Muslim kid’s ‘invented’ clock traced to 1980s model; ‘You didn’t build that’

The story of Ahmed Mohamed, the 14-year-old Texas student who was arrested and briefly held for bringing what he called a “homemade” digital clock to school, could be falling apart at the seams.

The reason for the arrest was that the clock, which was housed inside a large pencil box with wires going every which way, looked suspiciously like a homemade bomb, with the actual clock appearing more to be a timing device.

After his release, Mohamed became an immediate darling of the left, and received numerous internship and job offers, an invitation to visit the White House, and an Islamic prayer vigil that was held for him at his school.

A video recently surfaced on YouTube making the case that there was nothing “homemade” about the clock art all. It was nothing more than a commercially available digital clock that was not assembled by a teenager — but rather disassembled and placed into the case.

Watch the video here, posted by Thomas Talbot.

Another individual, who identified himself as an engineer took it into greater detail in a post on ArtVoiceReader, and was able to identify it. He wrote:

I found the highest resolution photograph of the clock I could. Instantly, I was disappointed. Somewhere in all of this – there has indeed been a hoax. Ahmed Mohamed didn’t invent his own alarm clock. He didn’t even build a clock.

Because of the crude (by modern standards) circuit board in Ahmed’s “invention,” the writer concluded that he was dealing with a vintage clock. He wrote:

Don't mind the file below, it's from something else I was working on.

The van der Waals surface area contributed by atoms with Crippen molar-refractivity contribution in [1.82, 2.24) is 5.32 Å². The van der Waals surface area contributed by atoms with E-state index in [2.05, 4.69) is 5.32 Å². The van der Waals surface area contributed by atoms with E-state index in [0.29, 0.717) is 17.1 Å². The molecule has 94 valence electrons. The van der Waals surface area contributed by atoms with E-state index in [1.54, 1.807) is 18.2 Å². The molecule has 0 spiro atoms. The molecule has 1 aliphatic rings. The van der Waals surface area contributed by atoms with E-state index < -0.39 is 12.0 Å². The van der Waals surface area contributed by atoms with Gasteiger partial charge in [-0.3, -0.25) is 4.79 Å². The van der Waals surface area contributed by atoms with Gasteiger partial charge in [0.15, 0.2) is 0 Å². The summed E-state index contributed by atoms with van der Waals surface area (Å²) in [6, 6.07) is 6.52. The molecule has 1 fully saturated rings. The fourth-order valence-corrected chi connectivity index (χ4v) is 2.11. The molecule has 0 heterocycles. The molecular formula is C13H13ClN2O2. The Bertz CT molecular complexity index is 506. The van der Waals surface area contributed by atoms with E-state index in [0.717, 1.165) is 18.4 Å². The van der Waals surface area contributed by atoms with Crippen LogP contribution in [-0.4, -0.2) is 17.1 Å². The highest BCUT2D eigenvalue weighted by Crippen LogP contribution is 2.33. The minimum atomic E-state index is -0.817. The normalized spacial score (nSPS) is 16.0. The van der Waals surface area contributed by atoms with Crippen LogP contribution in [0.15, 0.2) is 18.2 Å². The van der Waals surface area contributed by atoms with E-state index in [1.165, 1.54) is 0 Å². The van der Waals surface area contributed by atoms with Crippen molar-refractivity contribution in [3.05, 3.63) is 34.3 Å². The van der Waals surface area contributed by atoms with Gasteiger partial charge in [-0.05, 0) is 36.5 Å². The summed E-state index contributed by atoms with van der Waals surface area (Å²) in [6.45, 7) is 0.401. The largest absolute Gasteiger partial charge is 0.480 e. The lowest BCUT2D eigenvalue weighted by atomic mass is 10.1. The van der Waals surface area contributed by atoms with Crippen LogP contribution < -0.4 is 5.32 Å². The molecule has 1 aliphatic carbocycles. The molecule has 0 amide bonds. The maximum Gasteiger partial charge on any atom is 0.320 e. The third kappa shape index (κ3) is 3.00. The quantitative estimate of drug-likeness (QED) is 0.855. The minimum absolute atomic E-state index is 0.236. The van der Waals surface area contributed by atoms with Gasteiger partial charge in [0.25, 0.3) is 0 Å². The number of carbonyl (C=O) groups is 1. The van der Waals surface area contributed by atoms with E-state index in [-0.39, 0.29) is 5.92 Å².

So I turned to eBay, searching for vintage alarm clocks. It only took a minute to locate Ahmed’s clock. See this eBay listing, up at the time of this writing. Amhed’s clock was invented, and built, by Micronta, a Radio Shack subsidiary. Catalog number 63 756.

The writer, who identifies himself only as “Anthony,” goes into great detail about the size of the pencil case and that of the clock. He also posted a more precise identification of the clock that a reader had submitted. He found it on a 1986 Radio Shack catalog.

In a YouTube video Mohamed posted after his release, he claimed he’d been arrested for “a hoax bomb.” Looks more like the whole thing was a hoax.

Mohamed is starting to become something of a laughingstock on social media, with one Twitter user sarcastically comparing him to the small business owners Obama vilified in his infamous “you didn’t build that” speech from the 2012 campaign.

Here are a few other examples:

And as for the reason Mohamed was taken into custody, this tweet says it all.

And on that basis, it wouldn’t matter if the kid had blue eyes, blonde hair and he answered to the name Sven — he would’ve been taken in.


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